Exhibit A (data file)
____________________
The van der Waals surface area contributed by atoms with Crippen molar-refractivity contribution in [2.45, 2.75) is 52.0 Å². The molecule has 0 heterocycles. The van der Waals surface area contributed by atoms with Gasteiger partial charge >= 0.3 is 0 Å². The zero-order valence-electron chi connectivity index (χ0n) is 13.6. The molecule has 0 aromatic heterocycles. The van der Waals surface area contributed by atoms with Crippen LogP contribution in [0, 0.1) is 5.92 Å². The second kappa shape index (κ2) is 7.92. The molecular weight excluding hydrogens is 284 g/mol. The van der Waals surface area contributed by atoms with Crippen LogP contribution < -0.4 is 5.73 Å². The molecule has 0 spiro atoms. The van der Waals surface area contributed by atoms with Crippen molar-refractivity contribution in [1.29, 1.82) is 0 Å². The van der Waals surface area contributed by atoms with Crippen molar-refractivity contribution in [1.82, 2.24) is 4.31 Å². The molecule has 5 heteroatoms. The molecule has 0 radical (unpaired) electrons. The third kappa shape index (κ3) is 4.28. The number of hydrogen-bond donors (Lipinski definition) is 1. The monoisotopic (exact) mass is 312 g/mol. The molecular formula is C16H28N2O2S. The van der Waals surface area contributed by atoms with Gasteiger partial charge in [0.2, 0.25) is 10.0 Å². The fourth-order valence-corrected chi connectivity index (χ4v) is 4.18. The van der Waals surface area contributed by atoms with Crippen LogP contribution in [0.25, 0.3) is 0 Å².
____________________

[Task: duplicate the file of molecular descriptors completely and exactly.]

The van der Waals surface area contributed by atoms with Crippen molar-refractivity contribution in [2.45, 2.75) is 52.0 Å². The molecule has 0 heterocycles. The van der Waals surface area contributed by atoms with Gasteiger partial charge >= 0.3 is 0 Å². The zero-order valence-electron chi connectivity index (χ0n) is 13.6. The molecule has 0 aromatic heterocycles. The van der Waals surface area contributed by atoms with Crippen LogP contribution in [0, 0.1) is 5.92 Å². The second kappa shape index (κ2) is 7.92. The molecular weight excluding hydrogens is 284 g/mol. The van der Waals surface area contributed by atoms with Crippen LogP contribution < -0.4 is 5.73 Å². The molecule has 0 spiro atoms. The van der Waals surface area contributed by atoms with Crippen molar-refractivity contribution in [1.29, 1.82) is 0 Å². The van der Waals surface area contributed by atoms with Crippen molar-refractivity contribution in [1.82, 2.24) is 4.31 Å². The molecule has 5 heteroatoms. The molecule has 0 radical (unpaired) electrons. The third kappa shape index (κ3) is 4.28. The number of hydrogen-bond donors (Lipinski definition) is 1. The monoisotopic (exact) mass is 312 g/mol. The molecular formula is C16H28N2O2S. The van der Waals surface area contributed by atoms with Gasteiger partial charge in [0.2, 0.25) is 10.0 Å². The fourth-order valence-corrected chi connectivity index (χ4v) is 4.18. The van der Waals surface area contributed by atoms with Crippen LogP contribution in [0.25, 0.3) is 0 Å².